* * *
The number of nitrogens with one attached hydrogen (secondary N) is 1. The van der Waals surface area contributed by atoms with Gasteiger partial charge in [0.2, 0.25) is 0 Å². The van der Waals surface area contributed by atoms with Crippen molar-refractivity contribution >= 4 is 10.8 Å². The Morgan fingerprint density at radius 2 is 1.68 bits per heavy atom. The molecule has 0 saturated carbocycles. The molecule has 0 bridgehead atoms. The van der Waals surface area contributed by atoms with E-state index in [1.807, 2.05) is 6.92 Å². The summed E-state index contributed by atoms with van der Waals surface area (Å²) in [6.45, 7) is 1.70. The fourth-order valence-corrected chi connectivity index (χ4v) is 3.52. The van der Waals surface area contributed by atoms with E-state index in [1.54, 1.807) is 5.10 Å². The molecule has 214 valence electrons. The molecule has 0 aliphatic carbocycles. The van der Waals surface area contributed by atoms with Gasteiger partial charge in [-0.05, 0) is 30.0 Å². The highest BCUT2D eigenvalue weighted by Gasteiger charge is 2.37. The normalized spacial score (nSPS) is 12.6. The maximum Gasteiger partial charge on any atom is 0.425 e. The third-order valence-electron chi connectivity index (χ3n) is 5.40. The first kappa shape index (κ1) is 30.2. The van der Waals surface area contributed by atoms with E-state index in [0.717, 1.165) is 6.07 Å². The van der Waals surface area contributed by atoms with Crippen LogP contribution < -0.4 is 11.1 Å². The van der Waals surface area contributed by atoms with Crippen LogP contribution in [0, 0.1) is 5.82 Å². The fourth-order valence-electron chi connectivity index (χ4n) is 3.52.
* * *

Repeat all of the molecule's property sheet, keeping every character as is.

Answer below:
The number of nitrogens with one attached hydrogen (secondary N) is 1. The van der Waals surface area contributed by atoms with Gasteiger partial charge in [0.2, 0.25) is 0 Å². The van der Waals surface area contributed by atoms with Crippen molar-refractivity contribution >= 4 is 10.8 Å². The Morgan fingerprint density at radius 2 is 1.68 bits per heavy atom. The molecule has 0 saturated carbocycles. The molecule has 0 bridgehead atoms. The van der Waals surface area contributed by atoms with E-state index in [1.807, 2.05) is 6.92 Å². The summed E-state index contributed by atoms with van der Waals surface area (Å²) in [6.45, 7) is 1.70. The fourth-order valence-corrected chi connectivity index (χ4v) is 3.52. The van der Waals surface area contributed by atoms with E-state index in [1.54, 1.807) is 5.10 Å². The molecule has 214 valence electrons. The molecule has 0 aliphatic carbocycles. The van der Waals surface area contributed by atoms with Gasteiger partial charge in [-0.05, 0) is 30.0 Å². The highest BCUT2D eigenvalue weighted by Gasteiger charge is 2.37. The normalized spacial score (nSPS) is 12.6. The maximum Gasteiger partial charge on any atom is 0.425 e. The third-order valence-electron chi connectivity index (χ3n) is 5.40. The first kappa shape index (κ1) is 30.2. The van der Waals surface area contributed by atoms with E-state index in [0.717, 1.165) is 6.07 Å². The van der Waals surface area contributed by atoms with Crippen LogP contribution < -0.4 is 11.1 Å². The van der Waals surface area contributed by atoms with Crippen LogP contribution in [0, 0.1) is 5.82 Å². The fourth-order valence-electron chi connectivity index (χ4n) is 3.52.